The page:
In Episode 3 of 5-toubun no Hanayome ∬, when Kintarou called Nino by her first name, she blushed. enter image description here

This blog says

Unlike many western cultures, in Japan people generally don’t call one-another by their first name. Doing so can be a mark of disrespect, unless you’re very close to the other person and in the right sort of casual environment, so you’ve read. Mental note then: first names are best avoided.

Since Kintarou wasn't in a relationship with Nino or something, it might be better for him to address Nino by her last name and using her first name was impolite. Then, why was Nino blushing?

By the way, is it rude for Uesugi to call the quintuplets by their first names?

  • I think you should put in the title of your post, not just the 1st line, that you're talking about S02E03. Or eh...it's already tagged TQQ so maybe no need? idk
    – BCLC
    Aug 20, 2022 at 11:15

1 Answer 1



There's definitely something up with changing from last name to 1st name, but it's not necessarily about being rude. It's usually about being closer.

in Japan people generally don’t call one-another by their first name. Doing so can be a mark of disrespect, unless you’re very close to the other person

Right so, if you're around the same age and have no prior established relationship then usually you don't use 1st name when you 1st meet the person. In such case, using 1st name would be rude. Here, they're not meeting for the 1st time. And in the specific case of Nino and 'Kintarou' (I'm just going to say 'Kintarou' without quotes to mean 'Fuutarou under the disguise of imaginary relative "Kintarou"') using 1st name would imply they've gotten closer/friendlier or that Kintarou is more comfortable with Nino or something.

Also notes:

  • Note 1.1. Kintarou to Nino: Kintarou, unlike Fuutarou, hasn't exactly met any of the quints, so Kintarou doesn't quite have a reason like 'I would call you by last name, but since you're siblings, I guess I'll have to use 1st name'

  • Note 1.1.1. I don't think Kintarou has even addressed Nino by any name prior to this scene, at least in the anime. (Coincidentally, I don't think Nino has addressed Fuutarou by any name prior to this episode, at least in the anime, except in the 1st opening. I think Nino usually just addresses Fuutarou as 'anta'/'anata' and even refers to Fuutarou as just aitsu/soitsu/koitsu. The 1st time I think is just in this episode where Nino calls Fuutarou and says 'Moshi moshi Uesugi?')

  • Note 1.2. Nino to Kintarou: I don't think it's told what Kintarou's last name is clamed to be, but it's probably Uesugi i.e. Kintarou and Fuutarou are paternal relatives, probably 1st cousins. So, I don't think Nino would address Kintarou as Uesugi-kun (and a fortiori Uesugi-san).

  • Note 1.3. Kintarou to Nino again: In particular, notice that Kintarou doesn't use a honorific eg Nino-san:

In high school, among boys groups, they never use san and kun each other since they can talk casually. (...) But when they talk with girl students, they use san. ESPECIALLY when they call the girl’s first name, they use san not to be regarded as so intimate with each other.

I'm not sure if it's really expected in Japanese for Kintarou to not use honorific, but if it isn't, then I figure Nino can have the same reaction for an address of either 'Nino-san' or 'Nino' and then the use of 'Nino' instead of 'Nino-san' is a slip-up. This may be part of the bigger slip-up that Fuutarou gives away that Kintarou somehow knows that Nino is good at cooking.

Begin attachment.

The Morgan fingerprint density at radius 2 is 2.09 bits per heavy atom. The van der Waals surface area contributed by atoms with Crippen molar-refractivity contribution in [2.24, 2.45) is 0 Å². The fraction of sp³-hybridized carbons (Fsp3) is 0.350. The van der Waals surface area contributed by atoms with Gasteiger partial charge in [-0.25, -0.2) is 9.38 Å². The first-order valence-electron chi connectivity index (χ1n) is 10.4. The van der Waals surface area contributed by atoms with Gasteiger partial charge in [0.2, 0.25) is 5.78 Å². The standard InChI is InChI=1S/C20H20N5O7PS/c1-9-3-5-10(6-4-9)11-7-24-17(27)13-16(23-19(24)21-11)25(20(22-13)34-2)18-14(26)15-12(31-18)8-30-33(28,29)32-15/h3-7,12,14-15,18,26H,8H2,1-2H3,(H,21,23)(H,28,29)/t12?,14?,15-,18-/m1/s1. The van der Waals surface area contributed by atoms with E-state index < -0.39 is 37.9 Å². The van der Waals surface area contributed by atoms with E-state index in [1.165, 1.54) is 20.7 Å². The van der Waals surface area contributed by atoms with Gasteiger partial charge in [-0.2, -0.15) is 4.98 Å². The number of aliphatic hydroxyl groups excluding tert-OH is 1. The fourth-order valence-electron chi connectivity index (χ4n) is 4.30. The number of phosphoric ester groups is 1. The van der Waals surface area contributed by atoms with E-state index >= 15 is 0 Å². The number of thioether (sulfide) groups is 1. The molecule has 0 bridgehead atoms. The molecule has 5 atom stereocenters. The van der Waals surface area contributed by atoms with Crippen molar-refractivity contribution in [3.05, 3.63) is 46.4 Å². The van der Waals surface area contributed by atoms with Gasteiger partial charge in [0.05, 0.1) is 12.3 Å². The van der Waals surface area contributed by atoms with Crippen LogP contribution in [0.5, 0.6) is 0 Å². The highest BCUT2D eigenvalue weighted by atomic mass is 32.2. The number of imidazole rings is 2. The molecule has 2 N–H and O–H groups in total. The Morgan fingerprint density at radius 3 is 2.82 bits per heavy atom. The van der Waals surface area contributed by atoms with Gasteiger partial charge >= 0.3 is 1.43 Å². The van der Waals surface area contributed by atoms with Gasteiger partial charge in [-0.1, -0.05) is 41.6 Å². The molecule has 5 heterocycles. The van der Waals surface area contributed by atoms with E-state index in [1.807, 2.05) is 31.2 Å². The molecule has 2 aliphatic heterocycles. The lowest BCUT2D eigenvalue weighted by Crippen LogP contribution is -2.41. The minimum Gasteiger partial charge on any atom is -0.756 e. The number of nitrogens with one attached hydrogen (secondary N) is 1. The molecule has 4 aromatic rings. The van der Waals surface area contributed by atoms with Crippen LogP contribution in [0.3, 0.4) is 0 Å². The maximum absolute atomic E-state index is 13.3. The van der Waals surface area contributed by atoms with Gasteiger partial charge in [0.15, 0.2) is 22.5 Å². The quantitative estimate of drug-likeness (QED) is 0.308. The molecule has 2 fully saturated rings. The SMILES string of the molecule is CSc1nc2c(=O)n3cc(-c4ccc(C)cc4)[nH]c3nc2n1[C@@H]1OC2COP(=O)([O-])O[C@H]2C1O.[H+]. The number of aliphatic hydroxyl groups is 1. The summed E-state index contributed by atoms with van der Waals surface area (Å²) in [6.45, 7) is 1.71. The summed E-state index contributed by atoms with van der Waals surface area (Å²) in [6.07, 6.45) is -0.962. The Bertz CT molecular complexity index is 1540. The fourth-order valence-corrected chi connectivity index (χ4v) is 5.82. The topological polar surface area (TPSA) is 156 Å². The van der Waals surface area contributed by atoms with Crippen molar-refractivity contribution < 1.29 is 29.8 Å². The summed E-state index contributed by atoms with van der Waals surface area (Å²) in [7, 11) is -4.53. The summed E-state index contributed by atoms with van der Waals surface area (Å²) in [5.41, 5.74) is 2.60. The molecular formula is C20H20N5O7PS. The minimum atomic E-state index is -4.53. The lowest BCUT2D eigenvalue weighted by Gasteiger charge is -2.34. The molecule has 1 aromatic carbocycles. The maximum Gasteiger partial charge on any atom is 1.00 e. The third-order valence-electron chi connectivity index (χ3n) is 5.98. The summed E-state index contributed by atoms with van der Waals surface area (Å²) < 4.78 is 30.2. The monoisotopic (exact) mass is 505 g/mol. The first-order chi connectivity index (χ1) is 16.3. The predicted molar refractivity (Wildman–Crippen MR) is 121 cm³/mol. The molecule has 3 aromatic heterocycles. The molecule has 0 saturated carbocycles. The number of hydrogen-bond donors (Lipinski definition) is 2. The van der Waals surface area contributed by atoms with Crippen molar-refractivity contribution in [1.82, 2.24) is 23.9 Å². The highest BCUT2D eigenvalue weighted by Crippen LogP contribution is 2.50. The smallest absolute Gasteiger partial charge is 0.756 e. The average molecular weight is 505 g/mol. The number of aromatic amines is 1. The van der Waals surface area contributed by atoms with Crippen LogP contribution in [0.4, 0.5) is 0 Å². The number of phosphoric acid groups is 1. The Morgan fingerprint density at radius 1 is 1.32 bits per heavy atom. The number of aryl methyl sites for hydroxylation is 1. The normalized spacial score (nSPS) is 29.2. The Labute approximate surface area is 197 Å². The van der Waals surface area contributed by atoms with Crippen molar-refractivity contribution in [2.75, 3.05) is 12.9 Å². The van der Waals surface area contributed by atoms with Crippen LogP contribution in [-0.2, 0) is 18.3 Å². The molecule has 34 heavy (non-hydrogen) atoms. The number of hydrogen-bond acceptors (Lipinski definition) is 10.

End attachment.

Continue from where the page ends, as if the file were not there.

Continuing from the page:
Re Fuutarou to quints: I suspect Fuutarou would've liked to call them all by last name and without honorifics the way in Kaguya-sama Miyuki Shirogane calls others by last name and without honorifics (Shinomiya, Fujiwara, Ishigami, Iino, etc). (It may or may not relate to Miyuki's lack of keigo or whatever. See here from 3:50 - 4:10.)

  • For honorifics: They're Fuutarou's tutees and are of the same age, so Fuutarou doesn't really need to call them with honorifics.

  • For last name: But since they all have the same last name, Fuutarou just goes with 1st name.

  • "But when they talk with girl students, they use san" - This isn't true. At least for my school. We always omit honorific when we talk casually. We'd use honorific when only if we're in class and have to pick someone (e.g. picking buddy of P.E., etc - in other words, only if we're in front of teacher). Perhaps this culture have been changed recently, or it was just for my school.
    – Skye-AT
    Aug 19, 2022 at 12:43
  • @Skye-AT Tell that to Zyunko in the other post. But I think the bottom line is with regards to appearing intimate. Wait in your school...what age? Like the whole kindergarten to seniour high?
    – BCLC
    Aug 19, 2022 at 12:45
  • 1
    Elementary school to senior high. When we're in kindergarten we don't even know when or how to use honorifics. Everyone uses -chan or -kun because adults call us -chan -kun, so we just mimic it.
    – Skye-AT
    Aug 19, 2022 at 13:30
  • 2
    I'm not sure of the particular context, but regarding 1, you should be correct. It sounds like they are close - or more concretely, like they are steadies to each other. Regarding the second, I guess, of course, that they have the same surname is a factor. Another thing is that calling by first name is not exactly rude (among teens), it is an element indicating the bluntness (?) of the character. I'm not sure if blunt is a right word, but basically, it shows Fuutaro is not particularly friendly or outgoing guy.
    – sundowner
    Aug 20, 2022 at 5:09
  • No way Nino would ever address Uesugi as あなた. あなた, when used by a female, usually means honey, husband and the like. Generally, girls and women wouldn't use such a misleading address for man other than their spouses.
    – Michael
    Aug 20, 2022 at 11:18

You must log in to answer this question.

Not the answer you're looking for? Browse other questions tagged .